The White House, instead of saying, "so what," responded by asking CBS to pull a report on the blog posting because it made “false charges,” which the network eventually did . Not sure that really made the situation any better. What if the White House said, “Really? Who cares?” We don’t live in that society yet, but we have to take steps to get there. Might as well start here.

Equal: Women judges to the rescue

More posts from Equal. See the last one here.

24. Seeking Equal Judicial Firepower

VAWA turned to the National Association of Women Judges, which had pioneered research into gender bias in the court system, not only from judges but from male attorneys. They took their work back to their states, sometimes to the chagrin of their male colleagues. New Jersey was first, followed rapidly by other states, including Minnesota. Slowly, the federal courts became involved. “Nourse [recognized] the potential power of almost a decade of surveys and investigations into judicial gender bias led by America's National Association of Women Judges.”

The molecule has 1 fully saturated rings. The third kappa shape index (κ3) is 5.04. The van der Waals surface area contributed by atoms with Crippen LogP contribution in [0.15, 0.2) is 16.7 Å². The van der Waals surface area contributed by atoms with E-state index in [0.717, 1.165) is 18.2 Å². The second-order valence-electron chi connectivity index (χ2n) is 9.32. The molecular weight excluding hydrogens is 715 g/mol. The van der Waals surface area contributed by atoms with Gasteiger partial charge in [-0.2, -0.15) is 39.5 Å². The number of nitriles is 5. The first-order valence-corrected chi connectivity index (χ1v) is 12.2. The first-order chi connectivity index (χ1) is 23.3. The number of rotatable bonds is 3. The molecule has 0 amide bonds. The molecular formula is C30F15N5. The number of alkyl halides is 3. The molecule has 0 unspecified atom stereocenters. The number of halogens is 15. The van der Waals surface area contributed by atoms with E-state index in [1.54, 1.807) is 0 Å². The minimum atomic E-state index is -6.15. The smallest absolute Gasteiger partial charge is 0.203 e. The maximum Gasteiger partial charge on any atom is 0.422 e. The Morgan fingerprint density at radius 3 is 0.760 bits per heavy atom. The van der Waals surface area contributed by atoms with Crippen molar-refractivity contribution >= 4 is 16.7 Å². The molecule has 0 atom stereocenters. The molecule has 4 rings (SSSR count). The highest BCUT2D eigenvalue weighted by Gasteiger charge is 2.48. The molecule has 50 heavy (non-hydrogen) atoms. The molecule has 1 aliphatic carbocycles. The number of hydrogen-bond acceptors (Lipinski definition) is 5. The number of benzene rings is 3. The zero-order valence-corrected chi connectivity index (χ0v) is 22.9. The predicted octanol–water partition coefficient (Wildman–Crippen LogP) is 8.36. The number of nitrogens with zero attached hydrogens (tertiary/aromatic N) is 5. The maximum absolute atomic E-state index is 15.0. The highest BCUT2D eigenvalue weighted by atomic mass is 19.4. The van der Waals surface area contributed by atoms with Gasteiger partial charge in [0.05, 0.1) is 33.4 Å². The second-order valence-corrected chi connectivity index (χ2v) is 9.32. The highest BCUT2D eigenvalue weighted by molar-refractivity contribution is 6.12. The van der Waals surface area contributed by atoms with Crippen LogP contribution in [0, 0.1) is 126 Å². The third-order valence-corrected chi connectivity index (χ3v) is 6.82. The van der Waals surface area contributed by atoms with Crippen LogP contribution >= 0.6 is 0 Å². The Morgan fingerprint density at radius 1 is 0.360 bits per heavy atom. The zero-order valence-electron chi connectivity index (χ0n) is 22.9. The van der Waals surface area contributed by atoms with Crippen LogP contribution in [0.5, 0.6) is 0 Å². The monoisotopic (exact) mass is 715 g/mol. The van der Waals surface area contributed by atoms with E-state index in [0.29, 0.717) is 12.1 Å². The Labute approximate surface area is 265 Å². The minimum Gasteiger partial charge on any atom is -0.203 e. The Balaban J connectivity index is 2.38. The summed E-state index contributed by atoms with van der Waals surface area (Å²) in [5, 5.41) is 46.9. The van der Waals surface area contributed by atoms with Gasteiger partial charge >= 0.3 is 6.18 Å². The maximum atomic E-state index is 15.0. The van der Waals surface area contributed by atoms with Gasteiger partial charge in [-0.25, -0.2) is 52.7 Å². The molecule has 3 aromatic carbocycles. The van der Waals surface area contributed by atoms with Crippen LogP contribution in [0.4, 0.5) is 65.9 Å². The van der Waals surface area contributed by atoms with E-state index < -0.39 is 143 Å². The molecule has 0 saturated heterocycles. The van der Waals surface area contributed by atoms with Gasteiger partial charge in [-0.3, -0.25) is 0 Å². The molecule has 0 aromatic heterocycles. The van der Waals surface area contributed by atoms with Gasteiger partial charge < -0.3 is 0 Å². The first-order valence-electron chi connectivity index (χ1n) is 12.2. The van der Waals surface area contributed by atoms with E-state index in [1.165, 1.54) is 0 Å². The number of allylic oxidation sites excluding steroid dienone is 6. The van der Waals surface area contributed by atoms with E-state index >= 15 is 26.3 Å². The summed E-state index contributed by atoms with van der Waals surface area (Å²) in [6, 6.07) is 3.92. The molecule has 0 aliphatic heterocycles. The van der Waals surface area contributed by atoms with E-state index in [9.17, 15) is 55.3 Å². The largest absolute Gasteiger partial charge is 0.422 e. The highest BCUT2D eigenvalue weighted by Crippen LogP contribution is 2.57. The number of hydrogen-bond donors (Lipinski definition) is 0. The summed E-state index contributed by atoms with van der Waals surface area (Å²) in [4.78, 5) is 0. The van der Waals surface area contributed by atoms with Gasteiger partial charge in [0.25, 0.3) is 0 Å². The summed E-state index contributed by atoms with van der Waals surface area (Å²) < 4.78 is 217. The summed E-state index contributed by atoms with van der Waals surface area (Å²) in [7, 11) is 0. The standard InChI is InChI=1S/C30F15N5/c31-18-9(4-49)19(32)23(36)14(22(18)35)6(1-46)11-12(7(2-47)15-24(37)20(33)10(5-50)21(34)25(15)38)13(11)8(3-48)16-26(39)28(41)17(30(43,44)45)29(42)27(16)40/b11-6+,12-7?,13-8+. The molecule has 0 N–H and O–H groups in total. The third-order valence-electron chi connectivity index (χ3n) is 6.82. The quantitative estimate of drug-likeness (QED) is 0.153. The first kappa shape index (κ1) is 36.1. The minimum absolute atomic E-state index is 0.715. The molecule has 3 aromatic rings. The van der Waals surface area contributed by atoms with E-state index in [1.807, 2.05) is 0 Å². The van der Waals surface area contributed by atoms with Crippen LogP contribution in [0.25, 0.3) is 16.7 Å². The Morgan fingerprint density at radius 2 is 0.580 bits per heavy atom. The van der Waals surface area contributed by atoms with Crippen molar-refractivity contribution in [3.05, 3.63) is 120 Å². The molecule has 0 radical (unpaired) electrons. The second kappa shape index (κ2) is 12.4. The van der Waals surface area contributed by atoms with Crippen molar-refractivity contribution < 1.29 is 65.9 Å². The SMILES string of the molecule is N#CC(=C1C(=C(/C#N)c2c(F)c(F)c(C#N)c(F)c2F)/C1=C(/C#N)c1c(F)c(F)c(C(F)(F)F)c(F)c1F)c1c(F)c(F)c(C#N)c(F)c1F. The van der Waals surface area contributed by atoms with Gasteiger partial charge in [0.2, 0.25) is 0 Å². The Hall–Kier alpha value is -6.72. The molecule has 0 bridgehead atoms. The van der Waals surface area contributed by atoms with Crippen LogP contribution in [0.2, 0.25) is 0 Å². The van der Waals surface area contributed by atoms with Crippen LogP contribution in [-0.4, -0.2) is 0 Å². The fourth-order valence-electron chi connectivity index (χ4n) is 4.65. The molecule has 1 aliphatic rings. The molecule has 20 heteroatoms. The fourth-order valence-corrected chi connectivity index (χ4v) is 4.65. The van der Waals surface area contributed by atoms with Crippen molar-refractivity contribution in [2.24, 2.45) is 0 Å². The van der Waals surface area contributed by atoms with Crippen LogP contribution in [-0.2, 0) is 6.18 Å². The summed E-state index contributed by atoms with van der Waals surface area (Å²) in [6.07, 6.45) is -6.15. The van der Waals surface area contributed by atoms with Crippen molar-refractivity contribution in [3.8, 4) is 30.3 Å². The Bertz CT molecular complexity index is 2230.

25. Women Judges to the Rescue.

The National Association of Women Judges was led by Minnesota Hennepin County District Court Judge Cara Lee Neville at the time NAWJ agreed to back VAWA. It stood at the intersection of the judiciary, led by Rehnquist, and the young women lawyers who supported VAWA. After the association voted to support VAWA, Ninth U.S. Circuit Court of Appeals Judge Mary Schroeder and University of Southern California Law School Professor Judith Resnick were two influential women who threw their influence toward VAWA and got the resolution supporting it passed prior to the ABA annual meeting where the ABA Judicial Administration Division was expected to attack it. NAWJ supported four parts of VAWA as written, and supported the civil rights provision if it was narrowly tailored to cases where a federal forum was necessary and appropriate. This wording would give Judge Norma Shapiro, a member of the ABA house of Delegates and the Judicial Administration Division, a chance to influence the division to accept the women judges language regarding a civil remedy. Judge Schroeder would work on tailoring the civil rights language.

Right before the climactic ABA meeting, Justice Sandra Day O'Connor addressed the Ninth Circuit Judicial Conference and told them to think more expansively about the reach and responsibility of the federal courts in addressing discrimination against women.

The ABA seemed poised to vote against VAWA, even thought the Board of Governors supported it, when attorney Brooksley Born, chair of the ABA standing committee on the federal judiciary, told the House of Delegates this would be the first time the ABA opposed civil rights legislation. In the end, the judicial administration was defeated and VAWA had survived its worst moment en route to Congress.